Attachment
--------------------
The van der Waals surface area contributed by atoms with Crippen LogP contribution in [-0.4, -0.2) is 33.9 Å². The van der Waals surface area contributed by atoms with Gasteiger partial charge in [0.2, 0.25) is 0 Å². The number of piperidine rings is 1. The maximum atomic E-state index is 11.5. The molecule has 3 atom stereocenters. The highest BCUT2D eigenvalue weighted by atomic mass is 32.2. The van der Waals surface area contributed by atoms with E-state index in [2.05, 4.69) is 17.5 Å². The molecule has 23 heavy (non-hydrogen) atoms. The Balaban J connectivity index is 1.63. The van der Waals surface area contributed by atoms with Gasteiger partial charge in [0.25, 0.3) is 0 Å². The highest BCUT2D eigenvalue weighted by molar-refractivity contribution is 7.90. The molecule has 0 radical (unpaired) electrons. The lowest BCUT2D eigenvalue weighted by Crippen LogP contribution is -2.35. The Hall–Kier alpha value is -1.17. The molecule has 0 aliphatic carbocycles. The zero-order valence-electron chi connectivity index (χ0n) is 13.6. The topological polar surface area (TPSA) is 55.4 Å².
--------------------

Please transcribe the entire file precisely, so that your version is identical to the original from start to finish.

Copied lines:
The van der Waals surface area contributed by atoms with Crippen LogP contribution in [-0.4, -0.2) is 33.9 Å². The van der Waals surface area contributed by atoms with Gasteiger partial charge in [0.2, 0.25) is 0 Å². The number of piperidine rings is 1. The maximum atomic E-state index is 11.5. The molecule has 3 atom stereocenters. The highest BCUT2D eigenvalue weighted by atomic mass is 32.2. The van der Waals surface area contributed by atoms with E-state index in [2.05, 4.69) is 17.5 Å². The molecule has 23 heavy (non-hydrogen) atoms. The Balaban J connectivity index is 1.63. The van der Waals surface area contributed by atoms with Gasteiger partial charge in [0.25, 0.3) is 0 Å². The highest BCUT2D eigenvalue weighted by molar-refractivity contribution is 7.90. The molecule has 0 radical (unpaired) electrons. The lowest BCUT2D eigenvalue weighted by Crippen LogP contribution is -2.35. The Hall–Kier alpha value is -1.17. The molecule has 0 aliphatic carbocycles. The zero-order valence-electron chi connectivity index (χ0n) is 13.6. The topological polar surface area (TPSA) is 55.4 Å².